Writing Tip — Gifts for Mother’s Day

mom-48958_1280With Mother’s Day approaching, many of us are thinking about what gift to give to our mothers, or grandmothers, or wives, or other female relatives.  As a writer, you can always make a gift of your art.


Writing a poem is wonderfully personal gift.  I have given poems as Christmas gifts.  Know nothing about poetry?  I recommend checking out books of children’s poems to introduce yourself to this writing style.

I like studying children’s poetry because I can focus on the structure, instead of the meaning, which is usually straight forward.  Below are listed books that are a great introduction to a few different styles of poetry.

Rhyming poetry — A Child’s Calendar by John Updike

Free verse — Red Sings From the Treetops by Joyce Sidman

Haiku — The Cuckoo’s Haiku, The Maine Coon’s Haiku, and The Hound Dog’s Haiku by Michael J. Rosen

Acrostic poems — Winter: An Alphabet Acrostic, also Fall, Spring, Summer by Steven Schnur.

Even if you only write four lines of verse in a card, that personal touch will mean so much. (That rhymed.  Mmmm … maybe I have the beginnings of a poem.)



Putting down on paper a significant event you shared with the woman you want to honor makes a thoughtful preset.  Your recipient may not know how much that event meant to you so letting her know is a true gift.

I wish I had written to my grandmother how much it meant to me to spend time with her and my grandfather at their house when I was a kid.  I thought she knew.  It was only when I was an adult that I discovered she didn’t.  She had thought my sisters and I all had a good time, but she didn’t know those visits were some of our fondest childhood memories.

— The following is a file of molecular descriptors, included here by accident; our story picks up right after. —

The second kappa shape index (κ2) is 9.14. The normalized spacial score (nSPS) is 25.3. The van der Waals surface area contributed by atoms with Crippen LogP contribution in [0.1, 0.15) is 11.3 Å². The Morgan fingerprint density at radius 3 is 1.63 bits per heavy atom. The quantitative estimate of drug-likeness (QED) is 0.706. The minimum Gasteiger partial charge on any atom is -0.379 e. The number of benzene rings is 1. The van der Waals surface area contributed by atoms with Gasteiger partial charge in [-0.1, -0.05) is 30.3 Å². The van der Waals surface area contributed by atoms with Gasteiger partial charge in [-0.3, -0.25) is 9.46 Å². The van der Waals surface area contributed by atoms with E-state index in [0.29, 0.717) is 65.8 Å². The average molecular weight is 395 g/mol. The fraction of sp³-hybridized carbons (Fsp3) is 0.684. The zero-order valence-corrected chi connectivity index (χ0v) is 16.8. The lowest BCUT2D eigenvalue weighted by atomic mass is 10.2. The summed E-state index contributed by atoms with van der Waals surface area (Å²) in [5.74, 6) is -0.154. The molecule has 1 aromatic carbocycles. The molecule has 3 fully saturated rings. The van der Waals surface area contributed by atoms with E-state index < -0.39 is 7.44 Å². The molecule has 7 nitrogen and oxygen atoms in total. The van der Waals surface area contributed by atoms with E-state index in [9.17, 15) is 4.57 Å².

Unless you are an experienced writer, I would keep your story to around 500 words.  Even if it only runs to 200 words, that’s fine.  Short can definitely be sweet if it delivers a story in a concise, imaginative way.

No matter what kind of writing you choose, be sure you edit it.  No one writes her best story the first time.  Reread and rewrite as much as you can before you give it away.  Every time I reread a piece, I always find ways to improve it.

Writing Tip

may-706940_1280Writing in Time — May

May may tie March as my least favorite month.  When I was children’s librarian, it was a month of frantic work as we got ready to launch our summer reading program in June.  We would visit schools to advertise the program and build excitement, and those visits, while usually fun, were also exhausting.

Now that I have kids in school, I realize how frustrating May is.  Everyone associated with school is ready for a break — teachers, administrators, support staff, parents, and students.  Speaking as a parent, I am pining for relaxed mornings, relaxed schedules, and no reason to pack lunches.

May makes a great setting for something crazy and unexpected to happen in a story about school.  All that frustration has great comic potential.

Something else I remember about May when I was a kid — at a certain point, maybe a week before school lets out, everyone relaxes, at least a little,  For the kids, the end is in sight.  Teachers know they have done all the instructing they can and now it is just a waiting game to fulfill required number of days.  I remember my mom easing up on bedtime and the long evenings that didn’t encourage sleep at all.dawn-1840298_1280

Graduation ceremonies from high school or college symbolize the feeling of endings becoming beginnings and vice versa.   A ceremony is a great way to launch a story or wrap it up.  It’s also a poignant time for parents and teachers, too,  if they are about to retire.

With Mother’s Day, a holiday that was created by a distant relative of mine, I can explore female relationships within a family.  One approach could be to structure the story over successive Mother’s Days, showing how the celebration reflects the relationships.

Memorial Day at the end of the month can be a setting for stories dealing with death, grief, or just remembering and celebrating loved ones who have died.  The holiday has some of the same quality as graduation — death as an ending or beginning, depending on how you write about it.

Spring is full swing during May where I live, so if I want to write about the glories of new growth and new life, May has great possibilities as a backdrop.

Despite my personal dislike of the month, the writer in me can see it merits.

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